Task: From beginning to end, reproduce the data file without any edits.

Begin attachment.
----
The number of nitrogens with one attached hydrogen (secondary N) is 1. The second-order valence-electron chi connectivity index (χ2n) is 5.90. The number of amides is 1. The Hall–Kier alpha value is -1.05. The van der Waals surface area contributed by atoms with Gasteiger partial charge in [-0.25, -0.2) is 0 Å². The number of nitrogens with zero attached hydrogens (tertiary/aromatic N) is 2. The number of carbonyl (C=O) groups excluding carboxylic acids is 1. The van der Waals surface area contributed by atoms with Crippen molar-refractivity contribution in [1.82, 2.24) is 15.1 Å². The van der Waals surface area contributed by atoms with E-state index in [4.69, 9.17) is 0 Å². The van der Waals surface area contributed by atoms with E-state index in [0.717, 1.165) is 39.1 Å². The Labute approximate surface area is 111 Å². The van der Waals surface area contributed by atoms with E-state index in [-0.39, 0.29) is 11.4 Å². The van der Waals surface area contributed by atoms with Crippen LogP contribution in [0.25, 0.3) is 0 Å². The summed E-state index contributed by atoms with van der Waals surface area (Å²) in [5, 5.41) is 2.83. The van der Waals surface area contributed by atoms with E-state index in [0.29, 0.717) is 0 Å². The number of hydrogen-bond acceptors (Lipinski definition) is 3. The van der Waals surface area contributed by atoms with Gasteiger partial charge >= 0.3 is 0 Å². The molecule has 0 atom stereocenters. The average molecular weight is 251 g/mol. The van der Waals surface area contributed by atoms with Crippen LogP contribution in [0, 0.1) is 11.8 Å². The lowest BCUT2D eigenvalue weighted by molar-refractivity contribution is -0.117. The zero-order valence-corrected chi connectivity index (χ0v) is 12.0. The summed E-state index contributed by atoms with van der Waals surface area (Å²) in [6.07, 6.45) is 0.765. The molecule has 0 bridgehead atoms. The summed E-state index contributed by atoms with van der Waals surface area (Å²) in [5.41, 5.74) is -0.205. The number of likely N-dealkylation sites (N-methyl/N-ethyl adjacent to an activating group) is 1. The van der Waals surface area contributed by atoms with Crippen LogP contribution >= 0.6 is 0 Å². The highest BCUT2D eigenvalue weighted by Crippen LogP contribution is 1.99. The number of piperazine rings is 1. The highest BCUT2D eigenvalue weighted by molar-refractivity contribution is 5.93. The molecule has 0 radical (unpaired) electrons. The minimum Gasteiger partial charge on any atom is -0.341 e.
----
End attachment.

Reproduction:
The number of nitrogens with one attached hydrogen (secondary N) is 1. The second-order valence-electron chi connectivity index (χ2n) is 5.90. The number of amides is 1. The Hall–Kier alpha value is -1.05. The van der Waals surface area contributed by atoms with Gasteiger partial charge in [-0.25, -0.2) is 0 Å². The number of nitrogens with zero attached hydrogens (tertiary/aromatic N) is 2. The number of carbonyl (C=O) groups excluding carboxylic acids is 1. The van der Waals surface area contributed by atoms with Crippen molar-refractivity contribution in [1.82, 2.24) is 15.1 Å². The van der Waals surface area contributed by atoms with E-state index in [4.69, 9.17) is 0 Å². The van der Waals surface area contributed by atoms with E-state index in [0.717, 1.165) is 39.1 Å². The Labute approximate surface area is 111 Å². The van der Waals surface area contributed by atoms with E-state index in [-0.39, 0.29) is 11.4 Å². The van der Waals surface area contributed by atoms with Crippen LogP contribution in [0.25, 0.3) is 0 Å². The summed E-state index contributed by atoms with van der Waals surface area (Å²) in [5, 5.41) is 2.83. The van der Waals surface area contributed by atoms with E-state index in [0.29, 0.717) is 0 Å². The number of hydrogen-bond acceptors (Lipinski definition) is 3. The van der Waals surface area contributed by atoms with Gasteiger partial charge >= 0.3 is 0 Å². The molecule has 0 atom stereocenters. The average molecular weight is 251 g/mol. The van der Waals surface area contributed by atoms with Crippen LogP contribution in [0, 0.1) is 11.8 Å². The lowest BCUT2D eigenvalue weighted by molar-refractivity contribution is -0.117. The zero-order valence-corrected chi connectivity index (χ0v) is 12.0. The summed E-state index contributed by atoms with van der Waals surface area (Å²) in [6.07, 6.45) is 0.765. The molecule has 0 bridgehead atoms. The summed E-state index contributed by atoms with van der Waals surface area (Å²) in [5.41, 5.74) is -0.205. The number of likely N-dealkylation sites (N-methyl/N-ethyl adjacent to an activating group) is 1. The van der Waals surface area contributed by atoms with Crippen LogP contribution >= 0.6 is 0 Å². The highest BCUT2D eigenvalue weighted by Crippen LogP contribution is 1.99. The number of piperazine rings is 1. The highest BCUT2D eigenvalue weighted by molar-refractivity contribution is 5.93. The molecule has 0 radical (unpaired) electrons. The minimum Gasteiger partial charge on any atom is -0.341 e.